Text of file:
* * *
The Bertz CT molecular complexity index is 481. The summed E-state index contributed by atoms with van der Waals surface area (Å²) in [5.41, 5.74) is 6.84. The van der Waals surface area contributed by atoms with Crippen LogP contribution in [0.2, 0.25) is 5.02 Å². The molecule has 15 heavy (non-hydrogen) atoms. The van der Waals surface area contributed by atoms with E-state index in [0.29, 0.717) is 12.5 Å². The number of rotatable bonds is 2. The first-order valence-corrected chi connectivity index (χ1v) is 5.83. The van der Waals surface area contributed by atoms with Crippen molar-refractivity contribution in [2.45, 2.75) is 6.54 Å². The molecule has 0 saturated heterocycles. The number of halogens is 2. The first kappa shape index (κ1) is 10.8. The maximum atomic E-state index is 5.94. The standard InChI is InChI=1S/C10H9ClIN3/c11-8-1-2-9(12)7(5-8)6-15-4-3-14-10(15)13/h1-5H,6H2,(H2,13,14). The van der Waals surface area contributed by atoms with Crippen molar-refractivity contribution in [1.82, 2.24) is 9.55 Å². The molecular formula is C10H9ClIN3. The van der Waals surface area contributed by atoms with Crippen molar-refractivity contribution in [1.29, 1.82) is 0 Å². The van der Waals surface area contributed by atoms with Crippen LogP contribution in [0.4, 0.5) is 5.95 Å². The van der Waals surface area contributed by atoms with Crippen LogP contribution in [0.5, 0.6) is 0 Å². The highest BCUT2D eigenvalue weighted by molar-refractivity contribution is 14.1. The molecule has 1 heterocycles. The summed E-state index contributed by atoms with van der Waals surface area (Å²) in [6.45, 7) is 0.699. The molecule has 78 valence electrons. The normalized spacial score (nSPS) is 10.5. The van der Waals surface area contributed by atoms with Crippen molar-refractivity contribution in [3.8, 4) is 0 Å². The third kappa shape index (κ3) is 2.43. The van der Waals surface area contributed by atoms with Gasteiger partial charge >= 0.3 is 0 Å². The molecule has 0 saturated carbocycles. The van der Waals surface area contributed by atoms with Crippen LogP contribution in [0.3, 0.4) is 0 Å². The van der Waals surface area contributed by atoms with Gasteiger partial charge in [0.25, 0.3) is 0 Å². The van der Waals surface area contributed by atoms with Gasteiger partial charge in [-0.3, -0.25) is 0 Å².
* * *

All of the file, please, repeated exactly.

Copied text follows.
The Bertz CT molecular complexity index is 481. The summed E-state index contributed by atoms with van der Waals surface area (Å²) in [5.41, 5.74) is 6.84. The van der Waals surface area contributed by atoms with Crippen LogP contribution in [0.2, 0.25) is 5.02 Å². The molecule has 15 heavy (non-hydrogen) atoms. The van der Waals surface area contributed by atoms with E-state index in [0.29, 0.717) is 12.5 Å². The number of rotatable bonds is 2. The first-order valence-corrected chi connectivity index (χ1v) is 5.83. The van der Waals surface area contributed by atoms with Crippen molar-refractivity contribution in [2.45, 2.75) is 6.54 Å². The molecule has 0 saturated heterocycles. The number of halogens is 2. The first kappa shape index (κ1) is 10.8. The maximum atomic E-state index is 5.94. The standard InChI is InChI=1S/C10H9ClIN3/c11-8-1-2-9(12)7(5-8)6-15-4-3-14-10(15)13/h1-5H,6H2,(H2,13,14). The van der Waals surface area contributed by atoms with Crippen molar-refractivity contribution in [1.82, 2.24) is 9.55 Å². The molecular formula is C10H9ClIN3. The van der Waals surface area contributed by atoms with Crippen molar-refractivity contribution in [1.29, 1.82) is 0 Å². The van der Waals surface area contributed by atoms with Crippen LogP contribution in [0.4, 0.5) is 5.95 Å². The van der Waals surface area contributed by atoms with Crippen LogP contribution in [0.5, 0.6) is 0 Å². The highest BCUT2D eigenvalue weighted by molar-refractivity contribution is 14.1. The molecule has 1 heterocycles. The summed E-state index contributed by atoms with van der Waals surface area (Å²) in [6.45, 7) is 0.699. The molecule has 78 valence electrons. The normalized spacial score (nSPS) is 10.5. The van der Waals surface area contributed by atoms with Crippen molar-refractivity contribution in [3.8, 4) is 0 Å². The third kappa shape index (κ3) is 2.43. The van der Waals surface area contributed by atoms with Gasteiger partial charge >= 0.3 is 0 Å². The molecule has 0 saturated carbocycles. The van der Waals surface area contributed by atoms with Crippen LogP contribution in [0.3, 0.4) is 0 Å². The van der Waals surface area contributed by atoms with Gasteiger partial charge in [0.25, 0.3) is 0 Å². The van der Waals surface area contributed by atoms with Gasteiger partial charge in [-0.3, -0.25) is 0 Å².